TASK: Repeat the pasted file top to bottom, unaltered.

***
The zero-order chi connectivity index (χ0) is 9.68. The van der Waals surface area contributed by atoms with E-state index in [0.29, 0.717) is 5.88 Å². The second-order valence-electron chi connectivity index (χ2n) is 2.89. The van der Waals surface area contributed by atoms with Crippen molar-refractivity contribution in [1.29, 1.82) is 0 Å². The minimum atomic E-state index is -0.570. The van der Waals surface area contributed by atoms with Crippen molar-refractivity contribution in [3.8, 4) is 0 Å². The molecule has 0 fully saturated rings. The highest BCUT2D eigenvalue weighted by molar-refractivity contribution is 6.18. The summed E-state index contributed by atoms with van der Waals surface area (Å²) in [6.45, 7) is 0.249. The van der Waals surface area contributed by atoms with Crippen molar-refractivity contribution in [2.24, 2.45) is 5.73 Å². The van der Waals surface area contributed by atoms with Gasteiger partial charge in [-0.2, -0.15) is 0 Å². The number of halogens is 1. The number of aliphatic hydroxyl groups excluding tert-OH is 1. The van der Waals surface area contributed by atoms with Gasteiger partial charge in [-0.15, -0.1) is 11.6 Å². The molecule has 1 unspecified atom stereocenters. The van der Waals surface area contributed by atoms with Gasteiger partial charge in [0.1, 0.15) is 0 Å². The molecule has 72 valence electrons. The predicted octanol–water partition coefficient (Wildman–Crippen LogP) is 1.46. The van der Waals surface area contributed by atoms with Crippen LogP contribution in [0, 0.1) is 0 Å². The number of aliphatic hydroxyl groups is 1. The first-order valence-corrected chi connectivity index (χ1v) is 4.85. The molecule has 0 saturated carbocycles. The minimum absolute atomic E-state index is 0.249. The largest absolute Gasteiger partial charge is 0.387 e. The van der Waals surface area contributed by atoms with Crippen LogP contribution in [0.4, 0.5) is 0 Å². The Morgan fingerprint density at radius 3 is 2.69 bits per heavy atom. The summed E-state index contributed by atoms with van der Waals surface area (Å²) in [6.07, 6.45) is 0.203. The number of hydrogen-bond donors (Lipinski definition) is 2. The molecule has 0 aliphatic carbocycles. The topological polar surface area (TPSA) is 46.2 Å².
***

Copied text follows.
The zero-order chi connectivity index (χ0) is 9.68. The van der Waals surface area contributed by atoms with E-state index in [0.29, 0.717) is 5.88 Å². The second-order valence-electron chi connectivity index (χ2n) is 2.89. The van der Waals surface area contributed by atoms with Crippen molar-refractivity contribution in [1.29, 1.82) is 0 Å². The minimum atomic E-state index is -0.570. The van der Waals surface area contributed by atoms with Crippen molar-refractivity contribution in [3.8, 4) is 0 Å². The molecule has 0 fully saturated rings. The highest BCUT2D eigenvalue weighted by molar-refractivity contribution is 6.18. The summed E-state index contributed by atoms with van der Waals surface area (Å²) in [6.45, 7) is 0.249. The van der Waals surface area contributed by atoms with Crippen molar-refractivity contribution in [2.24, 2.45) is 5.73 Å². The van der Waals surface area contributed by atoms with Gasteiger partial charge in [-0.2, -0.15) is 0 Å². The number of halogens is 1. The number of aliphatic hydroxyl groups excluding tert-OH is 1. The van der Waals surface area contributed by atoms with Gasteiger partial charge in [-0.15, -0.1) is 11.6 Å². The molecule has 1 unspecified atom stereocenters. The van der Waals surface area contributed by atoms with Gasteiger partial charge in [0.1, 0.15) is 0 Å². The molecule has 72 valence electrons. The predicted octanol–water partition coefficient (Wildman–Crippen LogP) is 1.46. The van der Waals surface area contributed by atoms with Crippen LogP contribution in [0, 0.1) is 0 Å². The number of aliphatic hydroxyl groups is 1. The first-order valence-corrected chi connectivity index (χ1v) is 4.85. The molecule has 0 saturated carbocycles. The minimum absolute atomic E-state index is 0.249. The largest absolute Gasteiger partial charge is 0.387 e. The van der Waals surface area contributed by atoms with Crippen LogP contribution in [0.4, 0.5) is 0 Å². The Morgan fingerprint density at radius 3 is 2.69 bits per heavy atom. The summed E-state index contributed by atoms with van der Waals surface area (Å²) in [6.07, 6.45) is 0.203. The number of hydrogen-bond donors (Lipinski definition) is 2. The molecule has 0 aliphatic carbocycles. The topological polar surface area (TPSA) is 46.2 Å².